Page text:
Our friends at MarriagEquality have been working away at trying to make some sense out of the Civil Partnership Bill for all of us and so they decided to ask a barristor to have a look. They asked important questions like what the Bill will mean for same-sex couples and those with children if it becomes law in its current state? Below is a very interesting summary of their findings.
On 24 June 2009, the Civil Partnership Bill was presented by the Department of Justice, Equality and Law Reform as its first stage to becoming law. Over the coming months, TDs will debate it in the Dáil (second stage) and at Committee level (third stage). It is at these stages that TDs can try to make changes to what it says in the Bill.
There are two more stages after that, including being debated in the Seanad, before the President signs it into law. Then, the Minister provides a start date, when the law will come into force, in another document called a Statutory Instrument.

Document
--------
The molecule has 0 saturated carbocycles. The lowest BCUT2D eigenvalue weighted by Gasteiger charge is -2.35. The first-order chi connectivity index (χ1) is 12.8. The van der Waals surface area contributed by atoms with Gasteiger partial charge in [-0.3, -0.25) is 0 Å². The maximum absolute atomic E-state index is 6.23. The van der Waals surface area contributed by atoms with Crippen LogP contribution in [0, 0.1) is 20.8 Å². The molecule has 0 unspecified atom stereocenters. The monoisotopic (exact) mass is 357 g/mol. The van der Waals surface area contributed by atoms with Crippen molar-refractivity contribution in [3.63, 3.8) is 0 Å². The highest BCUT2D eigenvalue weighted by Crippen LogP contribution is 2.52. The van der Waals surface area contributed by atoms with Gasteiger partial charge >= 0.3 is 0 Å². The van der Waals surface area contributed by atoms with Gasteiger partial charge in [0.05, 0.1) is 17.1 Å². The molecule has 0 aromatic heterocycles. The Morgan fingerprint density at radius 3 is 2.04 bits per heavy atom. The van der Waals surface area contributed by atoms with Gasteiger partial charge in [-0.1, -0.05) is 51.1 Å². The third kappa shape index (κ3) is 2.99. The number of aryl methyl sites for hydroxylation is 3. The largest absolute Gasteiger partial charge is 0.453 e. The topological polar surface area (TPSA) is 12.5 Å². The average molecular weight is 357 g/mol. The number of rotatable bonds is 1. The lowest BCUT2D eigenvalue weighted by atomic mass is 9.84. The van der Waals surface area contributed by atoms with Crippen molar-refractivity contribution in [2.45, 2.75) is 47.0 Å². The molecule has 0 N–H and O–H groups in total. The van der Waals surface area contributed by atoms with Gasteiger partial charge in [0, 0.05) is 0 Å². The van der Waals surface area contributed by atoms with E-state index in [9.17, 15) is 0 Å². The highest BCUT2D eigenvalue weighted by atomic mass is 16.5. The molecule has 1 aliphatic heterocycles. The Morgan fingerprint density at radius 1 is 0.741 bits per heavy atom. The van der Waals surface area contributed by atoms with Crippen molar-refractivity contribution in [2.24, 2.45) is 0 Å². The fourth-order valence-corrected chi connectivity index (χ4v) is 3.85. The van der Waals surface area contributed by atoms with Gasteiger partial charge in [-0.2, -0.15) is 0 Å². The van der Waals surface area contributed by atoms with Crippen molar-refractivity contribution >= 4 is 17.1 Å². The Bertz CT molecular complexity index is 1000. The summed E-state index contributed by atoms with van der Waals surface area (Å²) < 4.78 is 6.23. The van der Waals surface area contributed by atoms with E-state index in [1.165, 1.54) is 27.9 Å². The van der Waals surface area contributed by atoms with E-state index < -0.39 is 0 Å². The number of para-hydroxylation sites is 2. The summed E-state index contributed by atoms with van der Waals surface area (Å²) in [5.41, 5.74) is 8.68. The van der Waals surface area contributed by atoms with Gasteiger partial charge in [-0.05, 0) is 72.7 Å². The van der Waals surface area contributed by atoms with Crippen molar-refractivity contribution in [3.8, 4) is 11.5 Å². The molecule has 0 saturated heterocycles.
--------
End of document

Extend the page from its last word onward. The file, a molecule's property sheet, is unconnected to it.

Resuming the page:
This Bill does not deal with tax or social welfare issues. Any changes in those must wait for other Bills.
We believe that this Bill does not go far enough in providing us with equal rights. We believe that all adults in Ireland deserve the right to marry if they want to. So we have asked barrister Brian Barrington BL for his professional opinion on the Bill: what it means to couples and to their children.
Legal opinion on the Bill
The legal opinion goes through the Bill and highlights both its good and bad points. This is a short guide, highlighting some of the issues we think you need to know. While some of these might be small issues, we include them all to show that there are already practical differences in the Bill about how couples are treated.
Civil Partnership is not marriage
‘Aren’t they practically the same thing?’ people ask. The answer is that they are not – and that is the problem. Civil partnership is only for same-sex couples with marriage being only for opposite-sex couples. This allows the State to give rights to one group and not to the other, both in this Bill and in the future.